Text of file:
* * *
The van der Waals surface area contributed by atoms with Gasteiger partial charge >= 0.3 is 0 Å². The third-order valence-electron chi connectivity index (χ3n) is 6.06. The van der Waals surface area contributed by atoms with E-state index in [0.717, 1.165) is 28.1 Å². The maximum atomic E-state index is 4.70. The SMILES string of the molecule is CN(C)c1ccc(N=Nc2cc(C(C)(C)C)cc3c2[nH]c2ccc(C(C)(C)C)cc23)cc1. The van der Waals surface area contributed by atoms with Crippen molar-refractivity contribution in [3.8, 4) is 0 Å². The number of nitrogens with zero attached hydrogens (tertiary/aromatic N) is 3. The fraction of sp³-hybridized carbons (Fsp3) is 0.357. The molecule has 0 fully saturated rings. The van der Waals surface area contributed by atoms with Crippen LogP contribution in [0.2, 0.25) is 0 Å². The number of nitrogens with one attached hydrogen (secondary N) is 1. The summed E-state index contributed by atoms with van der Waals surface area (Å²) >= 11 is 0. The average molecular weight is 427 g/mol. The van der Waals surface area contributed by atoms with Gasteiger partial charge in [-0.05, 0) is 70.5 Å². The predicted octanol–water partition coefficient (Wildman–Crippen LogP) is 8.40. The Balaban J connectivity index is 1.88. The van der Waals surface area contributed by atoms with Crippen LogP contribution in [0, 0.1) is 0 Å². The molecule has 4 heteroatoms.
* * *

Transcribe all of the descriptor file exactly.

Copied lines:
The van der Waals surface area contributed by atoms with Gasteiger partial charge >= 0.3 is 0 Å². The third-order valence-electron chi connectivity index (χ3n) is 6.06. The van der Waals surface area contributed by atoms with E-state index in [0.717, 1.165) is 28.1 Å². The maximum atomic E-state index is 4.70. The SMILES string of the molecule is CN(C)c1ccc(N=Nc2cc(C(C)(C)C)cc3c2[nH]c2ccc(C(C)(C)C)cc23)cc1. The van der Waals surface area contributed by atoms with Crippen molar-refractivity contribution in [3.8, 4) is 0 Å². The number of nitrogens with zero attached hydrogens (tertiary/aromatic N) is 3. The fraction of sp³-hybridized carbons (Fsp3) is 0.357. The molecule has 0 fully saturated rings. The van der Waals surface area contributed by atoms with Crippen LogP contribution in [0.2, 0.25) is 0 Å². The number of nitrogens with one attached hydrogen (secondary N) is 1. The summed E-state index contributed by atoms with van der Waals surface area (Å²) >= 11 is 0. The average molecular weight is 427 g/mol. The van der Waals surface area contributed by atoms with Gasteiger partial charge in [-0.05, 0) is 70.5 Å². The predicted octanol–water partition coefficient (Wildman–Crippen LogP) is 8.40. The Balaban J connectivity index is 1.88. The van der Waals surface area contributed by atoms with Crippen LogP contribution in [0, 0.1) is 0 Å². The molecule has 4 heteroatoms.